Friday, May 29, 2020

Click here to
sign up for our newsletter!

The Journal Publications will be operating remotely effective Thursday, March 19, 2020.

Mar 28, 2020

A Rumson Native’s Mission in Finding Fur-ever Homes for Four-legged Rescues

By Deirdre Flanagan Ward

He grew up learning the importance of helping others. He was an active member of his town’s first aid squad for more than a decade. He also volunteered at the SPCA as a dog walker, and it was through that experience of walking and caring for homeless animals that his passion for finding adoption homes was unleashed. Meet Rumson’s Trevor Eyerkuss.

“I can remember my fascination with rescue dogs from a young age,” Eyerkuss said. “As most of my time was spent as a volunteer dog walker, I formed friendships with them. Some I would take to the beach and let run around as I’d surf. Then I would take them back to my house to play and have a nice meal before heading back to the shelter.”

He also recalls begging his parents to let him adopt each one, although he was sadly aware he couldn’t save them all.

While attending Hofstra University on Long Island, he succeeded in rescuing his first pit bull, Blue, during an FBI drug raid.

“I witnessed horrible gang violence and dog fighting rings,” he said. “At one point, I was bringing a different dog home to New Jersey every weekend so they wouldn’t fall back into the hands of sadistic, heartless people.”

Struggle and loss are, in part, contributing factors in Eyerkuss’ crusade to help homeless animals. He left college for a period while his father was battling leukemia.

“I dropped out of school while my father was sick and did not return until a few years after his passing,” he said. “I was very close with my father, Rob Eyerkuss Jr. He took me everywhere as a kid. It was my dad who introduced me to surfing and constantly had me on the water. It was a passion we both shared.”

Eyerkuss’ mother also had a bout with cancer.

“My mom, a breast cancer survivor, is a very focused and successful entrepreneur,” he said. “She owned an IT business affiliated with Microsoft for over 30 years until her recent retirement. She was also very involved in my schooling and studies, as I struggled in the classroom.”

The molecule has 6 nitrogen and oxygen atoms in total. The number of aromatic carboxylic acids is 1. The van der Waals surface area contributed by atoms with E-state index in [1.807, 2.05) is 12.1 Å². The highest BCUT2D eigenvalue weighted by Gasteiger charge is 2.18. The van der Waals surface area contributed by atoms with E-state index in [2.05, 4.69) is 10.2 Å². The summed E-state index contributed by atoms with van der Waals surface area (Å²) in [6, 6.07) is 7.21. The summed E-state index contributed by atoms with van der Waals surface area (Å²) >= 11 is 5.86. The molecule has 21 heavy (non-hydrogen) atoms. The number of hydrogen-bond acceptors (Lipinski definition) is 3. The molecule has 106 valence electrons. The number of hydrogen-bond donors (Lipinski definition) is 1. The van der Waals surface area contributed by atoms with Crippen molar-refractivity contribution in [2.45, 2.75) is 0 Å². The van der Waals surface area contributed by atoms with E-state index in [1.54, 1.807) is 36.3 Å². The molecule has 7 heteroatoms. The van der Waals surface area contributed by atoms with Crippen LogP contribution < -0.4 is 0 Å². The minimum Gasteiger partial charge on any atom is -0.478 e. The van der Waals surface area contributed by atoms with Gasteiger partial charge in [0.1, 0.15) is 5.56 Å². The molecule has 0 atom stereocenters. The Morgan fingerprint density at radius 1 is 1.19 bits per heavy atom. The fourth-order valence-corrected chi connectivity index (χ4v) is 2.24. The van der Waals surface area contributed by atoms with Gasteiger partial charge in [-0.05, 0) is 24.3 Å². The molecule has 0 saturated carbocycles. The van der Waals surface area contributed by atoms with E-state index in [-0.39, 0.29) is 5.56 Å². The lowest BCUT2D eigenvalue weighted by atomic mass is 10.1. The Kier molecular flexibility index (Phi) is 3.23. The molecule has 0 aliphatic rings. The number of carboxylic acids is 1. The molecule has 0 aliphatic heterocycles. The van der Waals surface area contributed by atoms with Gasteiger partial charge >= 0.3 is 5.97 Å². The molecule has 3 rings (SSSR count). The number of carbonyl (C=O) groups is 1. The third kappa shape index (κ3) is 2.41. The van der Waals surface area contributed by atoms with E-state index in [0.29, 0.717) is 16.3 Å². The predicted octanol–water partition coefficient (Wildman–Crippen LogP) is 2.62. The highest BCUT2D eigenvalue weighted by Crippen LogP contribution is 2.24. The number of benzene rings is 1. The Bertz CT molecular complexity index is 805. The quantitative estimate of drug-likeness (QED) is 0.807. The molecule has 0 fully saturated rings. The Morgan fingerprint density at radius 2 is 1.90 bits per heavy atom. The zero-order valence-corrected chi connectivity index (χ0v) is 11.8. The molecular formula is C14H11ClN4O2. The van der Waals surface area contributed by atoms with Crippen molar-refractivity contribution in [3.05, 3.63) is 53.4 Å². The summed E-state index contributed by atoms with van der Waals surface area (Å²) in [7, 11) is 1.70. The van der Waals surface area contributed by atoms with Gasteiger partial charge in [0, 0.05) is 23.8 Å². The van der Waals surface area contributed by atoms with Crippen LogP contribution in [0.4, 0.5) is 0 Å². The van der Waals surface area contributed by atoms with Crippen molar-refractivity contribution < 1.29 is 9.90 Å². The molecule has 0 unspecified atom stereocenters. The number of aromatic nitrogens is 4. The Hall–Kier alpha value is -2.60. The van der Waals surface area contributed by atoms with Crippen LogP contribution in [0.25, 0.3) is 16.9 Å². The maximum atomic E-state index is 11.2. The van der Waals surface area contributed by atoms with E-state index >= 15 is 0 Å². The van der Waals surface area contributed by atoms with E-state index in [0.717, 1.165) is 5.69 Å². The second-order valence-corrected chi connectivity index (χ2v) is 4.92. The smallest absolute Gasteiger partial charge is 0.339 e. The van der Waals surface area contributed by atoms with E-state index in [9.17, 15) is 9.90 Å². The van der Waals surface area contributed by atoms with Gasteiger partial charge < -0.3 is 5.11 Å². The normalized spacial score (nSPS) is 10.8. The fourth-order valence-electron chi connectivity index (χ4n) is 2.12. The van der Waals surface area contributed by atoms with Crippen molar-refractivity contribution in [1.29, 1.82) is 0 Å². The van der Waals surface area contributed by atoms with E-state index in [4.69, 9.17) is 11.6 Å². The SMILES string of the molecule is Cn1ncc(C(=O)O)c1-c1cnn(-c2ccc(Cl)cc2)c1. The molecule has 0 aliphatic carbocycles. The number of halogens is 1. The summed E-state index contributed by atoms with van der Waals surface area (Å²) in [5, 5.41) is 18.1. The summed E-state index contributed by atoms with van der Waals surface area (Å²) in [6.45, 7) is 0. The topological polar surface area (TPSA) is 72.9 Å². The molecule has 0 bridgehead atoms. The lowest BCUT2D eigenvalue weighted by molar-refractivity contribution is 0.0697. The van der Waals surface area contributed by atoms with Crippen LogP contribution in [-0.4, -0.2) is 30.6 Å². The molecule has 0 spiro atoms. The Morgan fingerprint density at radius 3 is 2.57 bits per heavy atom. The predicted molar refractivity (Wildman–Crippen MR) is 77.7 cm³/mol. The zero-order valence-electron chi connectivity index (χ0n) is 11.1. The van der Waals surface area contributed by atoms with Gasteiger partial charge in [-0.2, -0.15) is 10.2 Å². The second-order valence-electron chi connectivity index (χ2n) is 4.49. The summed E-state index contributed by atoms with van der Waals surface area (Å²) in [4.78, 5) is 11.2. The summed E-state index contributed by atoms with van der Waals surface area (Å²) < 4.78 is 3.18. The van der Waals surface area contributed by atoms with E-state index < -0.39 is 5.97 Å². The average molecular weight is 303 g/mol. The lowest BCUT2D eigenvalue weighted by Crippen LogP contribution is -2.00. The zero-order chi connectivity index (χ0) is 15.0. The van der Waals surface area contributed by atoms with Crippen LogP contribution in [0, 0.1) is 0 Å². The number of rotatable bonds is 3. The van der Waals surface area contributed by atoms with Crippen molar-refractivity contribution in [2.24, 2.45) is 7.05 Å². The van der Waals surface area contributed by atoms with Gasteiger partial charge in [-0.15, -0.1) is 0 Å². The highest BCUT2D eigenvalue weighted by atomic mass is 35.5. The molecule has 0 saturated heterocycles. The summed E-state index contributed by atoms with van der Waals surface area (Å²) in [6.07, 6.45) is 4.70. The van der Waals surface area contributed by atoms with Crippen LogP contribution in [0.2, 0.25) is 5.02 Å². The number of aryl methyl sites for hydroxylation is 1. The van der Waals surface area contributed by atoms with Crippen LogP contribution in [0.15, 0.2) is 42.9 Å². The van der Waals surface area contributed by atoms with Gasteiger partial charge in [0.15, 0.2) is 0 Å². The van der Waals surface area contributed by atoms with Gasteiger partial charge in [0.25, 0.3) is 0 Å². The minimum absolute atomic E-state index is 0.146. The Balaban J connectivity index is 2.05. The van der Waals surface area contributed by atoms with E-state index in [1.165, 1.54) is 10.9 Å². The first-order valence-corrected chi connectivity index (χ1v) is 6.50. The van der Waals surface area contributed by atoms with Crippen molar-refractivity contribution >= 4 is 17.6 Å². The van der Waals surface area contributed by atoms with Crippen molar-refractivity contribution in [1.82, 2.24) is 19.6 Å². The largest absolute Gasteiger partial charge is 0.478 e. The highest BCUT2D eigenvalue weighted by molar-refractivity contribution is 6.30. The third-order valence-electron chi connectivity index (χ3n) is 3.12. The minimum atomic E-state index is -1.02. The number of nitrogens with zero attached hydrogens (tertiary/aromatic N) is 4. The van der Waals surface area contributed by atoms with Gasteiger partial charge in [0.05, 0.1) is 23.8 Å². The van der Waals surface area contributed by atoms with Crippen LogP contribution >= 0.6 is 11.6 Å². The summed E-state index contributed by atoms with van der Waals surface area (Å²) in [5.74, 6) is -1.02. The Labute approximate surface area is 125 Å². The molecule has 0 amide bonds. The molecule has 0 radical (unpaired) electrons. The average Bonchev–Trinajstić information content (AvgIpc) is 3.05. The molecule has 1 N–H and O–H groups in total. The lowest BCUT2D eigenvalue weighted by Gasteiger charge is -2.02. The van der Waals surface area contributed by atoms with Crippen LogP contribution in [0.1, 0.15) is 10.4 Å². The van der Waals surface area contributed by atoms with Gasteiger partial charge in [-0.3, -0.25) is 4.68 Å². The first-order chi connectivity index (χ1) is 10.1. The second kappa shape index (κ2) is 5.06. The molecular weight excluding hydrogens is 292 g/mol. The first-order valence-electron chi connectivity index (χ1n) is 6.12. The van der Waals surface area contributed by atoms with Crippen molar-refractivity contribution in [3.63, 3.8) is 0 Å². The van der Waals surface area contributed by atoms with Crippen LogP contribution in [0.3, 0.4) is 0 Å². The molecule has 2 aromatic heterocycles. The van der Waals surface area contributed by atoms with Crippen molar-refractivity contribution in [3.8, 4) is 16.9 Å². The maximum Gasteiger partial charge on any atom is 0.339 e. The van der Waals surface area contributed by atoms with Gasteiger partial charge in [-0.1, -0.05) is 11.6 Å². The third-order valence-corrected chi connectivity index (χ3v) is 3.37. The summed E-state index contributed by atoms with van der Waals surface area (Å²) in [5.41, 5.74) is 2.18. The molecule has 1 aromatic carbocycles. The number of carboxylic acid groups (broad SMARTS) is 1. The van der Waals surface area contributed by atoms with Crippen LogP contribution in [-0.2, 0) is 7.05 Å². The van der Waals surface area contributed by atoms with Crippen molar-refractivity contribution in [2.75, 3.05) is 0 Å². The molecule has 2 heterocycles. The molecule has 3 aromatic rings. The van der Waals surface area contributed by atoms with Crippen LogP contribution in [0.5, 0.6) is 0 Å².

Eyerkuss said although surfing has always been a constant in his life, dog rescue is his true passion.

“I don’t know if it was because I felt like I could bond with these broken dogs better than the people I was meeting, or if it was the trust that these animals showed me that got me involved in helping re-home dogs on death row.”

He credits the support of his girlfriend, Erin, who encourages him to continue and maintain what he calls his home “zoo crew” or pack of “fur kids.” Four of his own dogs – Penny, Dave, Harley and Jax – are all rescues, however, the pack doesn’t stop there. Eyerkuss usually has two foster dogs on hand as he actively works with Apollo’s Angels and Home Free Animal Rescue. In the past five years, he single-handedly placed more than 75 dogs for rescue and can remember each one individually, as he says, they all have different personalities.

“Nothing makes me happier than going on Facebook and seeing a picture of one of my rescues out and about and playing with his/her family,” he gushed. “Christmas time is always the best. I receive cards with my rescue dog and his/her family. And my favorite is the cards that feature a picture of a new rescue dressed up in holiday garb. I have been blessed to buy a home in Leonardo within the past year, and it has been from this location that I have become successful. I have a great network of people, and if it wasn’t for them sharing my Facebook posts I wouldn’t be able to save or place as many animals as I have.”

Among his network of supporters is the crew at the landscape company where he works as a foreman, and the riders in his Marty’s MC motorcycle club.

“I am lucky to call my boss, Rob Ciazza, my brother as well,” he said. “We ride together, support a bunch of toy drives during Christmas, and have been active in attending events to raise money for veterans with PTSD to get service dogs for warriors.”

Eyerkuss was also a key player in creating River’s Law which will, if legislation is passed, allow prosecutors to charge certain animal abusers with an escalated second-degree crime. The bill is named for River, the puppy left in a cage to drown in the Shrewsbury River in summer 2018. The bill would allow prosecutors faced with a deliberately malicious and violent case of animal abuse to ensure that the punishment fits the crime.

Recently, Eyerkuss picked up a dog who was supposed to be put down, an 8-month-old Lab mix named Herman. He posted a video of the pup on social media which went viral and got more than 7,000 views in less than two days. Eyerkuss is happy to report that through those “likes,” the social media rock star now has a new home. Mission accomplished!